DETROIT — It was a good week for the Knicks. Not on the court, of course, where they have continued to chase the record for the worst season in franchise history. But if you are keeping score in the realm that the Knicks are counting on — the future of their rebuild — they went 3-0 recently.
First, Anthony Davis announced that he wanted out of New Orleans and placed the Knicks on a short list of teams he would consider signing with long-term. Then he was not dealt before the trade deadline, leaving the opening for the Knicks to chase him this summer. Then Kyrie Irving arrived at Madison Square Garden the day after Kristaps Porzingis was dealt away, creating the massive cap space that could be utilized to sign an elite free agent, such as Irving, and walked back his preseason promises to remain in Boston for years to come.
And finally, Kevin Durant spoke. After eight days of silence, he finally sat down on a stage and, well, ranted. But the part that was most interesting to the Knicks was his declaration, “I have nothing to do with the Knicks. I don’t know who traded [Kristaps] Porzingis. That's got nothing to do with me. I’m trying to play basketball.” That sounded a lot like a child announcing he didn’t break the lamp, which the parents hadn’t accused him of breaking.
So all of the prime targets for the Knicks' summer chase whether by trade, in the case of Davis, or free agency, where Durant and Irving are among the headlining names on the market and still teasing the Knicks.
Now, they didn’t exactly show the form that will someday be held up as a how-to case study in public relations classes. Davis drew a $50,000 fine from the NBA for his agent telling ESPN that he wanted to be traded. Irving caused a bit of whiplash in Boston for fans and executives who listened to his speech in October declaring how he was signing on forever and ever. And Durant, well, that’s a tricky one.
Before we get to what’s next, let’s pause for a disclaimer. The Knicks cleared $70-million plus in cap space to chase free agents or as they call it, financial flexibility, but let’s just say they are attracting those buyers for a team that on the used car lot of basketball looks a lot more like a Ford Pinto than a Tesla. For the Knicks to trade for Davis, dangling their 2019 lottery pick as bait, will have to perform salary-cap gymnastics to make it work now that they have dumped every large contract. And there is the caveat that if they give up the first-round pick and assorted young pieces to trade for Davis, that means taking in his contract and having just Davis and one max-salary free agent rather than getting the pick and two free agents.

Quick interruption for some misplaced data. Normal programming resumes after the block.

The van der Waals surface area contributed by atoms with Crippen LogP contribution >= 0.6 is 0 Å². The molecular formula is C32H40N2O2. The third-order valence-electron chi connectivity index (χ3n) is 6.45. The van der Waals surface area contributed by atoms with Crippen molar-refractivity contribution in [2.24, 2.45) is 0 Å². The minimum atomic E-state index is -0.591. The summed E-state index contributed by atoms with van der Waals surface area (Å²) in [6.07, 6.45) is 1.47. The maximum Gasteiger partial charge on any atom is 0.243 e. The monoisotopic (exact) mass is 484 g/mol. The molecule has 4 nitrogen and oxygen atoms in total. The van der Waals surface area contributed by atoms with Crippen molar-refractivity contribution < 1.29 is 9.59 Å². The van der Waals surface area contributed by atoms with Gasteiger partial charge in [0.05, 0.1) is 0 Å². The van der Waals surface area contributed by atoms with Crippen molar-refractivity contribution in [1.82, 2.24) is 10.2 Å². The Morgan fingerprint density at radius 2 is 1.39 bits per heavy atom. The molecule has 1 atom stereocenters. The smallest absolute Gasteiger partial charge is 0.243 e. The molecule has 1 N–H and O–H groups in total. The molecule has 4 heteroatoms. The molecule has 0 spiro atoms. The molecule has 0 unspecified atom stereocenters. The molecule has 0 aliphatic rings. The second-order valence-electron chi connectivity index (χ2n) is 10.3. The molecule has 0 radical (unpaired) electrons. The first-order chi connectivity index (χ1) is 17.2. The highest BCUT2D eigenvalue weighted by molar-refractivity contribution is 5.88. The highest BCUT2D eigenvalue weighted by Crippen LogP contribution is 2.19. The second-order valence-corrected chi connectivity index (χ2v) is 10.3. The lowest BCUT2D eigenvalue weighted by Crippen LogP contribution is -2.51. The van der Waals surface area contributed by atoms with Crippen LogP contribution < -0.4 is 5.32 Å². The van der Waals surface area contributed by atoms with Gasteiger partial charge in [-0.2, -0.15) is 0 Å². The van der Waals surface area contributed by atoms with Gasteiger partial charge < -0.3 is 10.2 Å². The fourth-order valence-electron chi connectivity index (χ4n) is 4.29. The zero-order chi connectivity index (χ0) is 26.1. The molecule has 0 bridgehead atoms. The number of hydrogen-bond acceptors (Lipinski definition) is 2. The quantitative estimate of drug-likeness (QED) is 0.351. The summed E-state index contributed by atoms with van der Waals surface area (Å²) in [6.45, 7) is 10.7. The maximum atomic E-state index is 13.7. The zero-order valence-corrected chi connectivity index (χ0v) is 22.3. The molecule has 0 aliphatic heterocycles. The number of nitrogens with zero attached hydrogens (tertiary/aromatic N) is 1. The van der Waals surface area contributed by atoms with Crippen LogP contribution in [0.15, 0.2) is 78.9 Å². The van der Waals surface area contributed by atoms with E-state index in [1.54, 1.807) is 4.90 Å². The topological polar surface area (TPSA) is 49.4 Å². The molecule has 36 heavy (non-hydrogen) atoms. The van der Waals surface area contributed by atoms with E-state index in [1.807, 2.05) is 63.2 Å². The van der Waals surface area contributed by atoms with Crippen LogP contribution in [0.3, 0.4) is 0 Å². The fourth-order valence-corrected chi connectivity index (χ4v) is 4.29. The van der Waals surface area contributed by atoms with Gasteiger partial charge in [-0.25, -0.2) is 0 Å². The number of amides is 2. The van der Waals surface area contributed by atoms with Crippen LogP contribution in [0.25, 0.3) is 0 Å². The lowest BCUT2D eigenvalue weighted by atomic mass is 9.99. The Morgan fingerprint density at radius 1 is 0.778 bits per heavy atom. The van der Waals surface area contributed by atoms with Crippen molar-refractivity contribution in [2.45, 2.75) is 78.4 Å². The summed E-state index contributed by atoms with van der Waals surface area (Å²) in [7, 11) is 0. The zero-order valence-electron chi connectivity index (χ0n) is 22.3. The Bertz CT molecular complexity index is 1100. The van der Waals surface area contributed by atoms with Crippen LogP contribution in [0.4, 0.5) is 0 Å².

Back to Durant. Is he going to leave the best team in basketball? Will he leave a five-year, $221-million supermax deal that only the Warriors can offer and head to a new team for a max of four years and $164 million? And would he do it with the Knicks, where he can pair with another max free agent and … well, not a lot else.
The Knicks are in the game, which is a lot better than what can be said about most nights on the court and that’s something for a franchise that hasn’t had a lot of wins on or off for years.
Speaking of speaking
Durant didn’t speak for eight days and then when he did, he was petulant, blaming the media for his silence, insisting that he just wants to play basketball and not think about free agency. Fair enough, except for the fact that he is the one who signed on for one year, creating the speculation that the Golden State media has actually asked him very rarely about, but that his teammate Draymond Green aired out very publicly earlier this season.
So if you don’t want to talk contracts, that’s OK. Just say so. “I’m not thinking about the future. I’ll consider that in July. But I love my team and love my teammates,” would do nicely.
Instead, Durant hit the media as a whole and one in particular, telling them to grow up.
“Y’all come in here every day, ask me about free agency, ask my teammates, my coaches, rile up the fans about it,” Durant said. “Let us play basketball. That’s all I’m saying. Now when I don’t want to talk to y’all, it’s a problem with me. C’mon man. Grow up. Grow up.”
Not to go all media avenger here, but a lot of players have handled tougher situations and tougher questions a lot more deftly. And that has raised the question of how he would handle New York, not because the media is rougher or better than the media covering the Warriors, but just simply because — as Carmelo Anthony could tell him — there are no days off from the media grind for the stars here.
Speaking of handling New York, no one enjoyed playing in the city more than Enes Kanter, who saw his tenure come to an end Thursday when he was waived after the Knicks were unable to find a trade partner. He was joyful most days, but had become a thorn in the side of the team when he understandably didn’t take his benching sitting down. He kissed the Knicks logo on the Madison Square Garden floor the last time he got in a game and clapped along with fans chanting for him to get in the game.
“Obviously, we never want any of our stuff aired out in public,” Knicks coach David Fizdale said. “Never. That’s just something that we’re really trying to build into our culture that we can go deal with the stuff internally.
“But he was really frustrated. And I understand that. I always said that. I had empathy for his situation. Unfortunately, this is where we are, and this is where we were. I really enjoyed having Enes. I enjoyed him in the gym. He was a good teammate with these guys. He was fun to be around. You never want to see a guy go through that. I’m just hoping that he can land with a playoff team and get his feet wet into some winning.”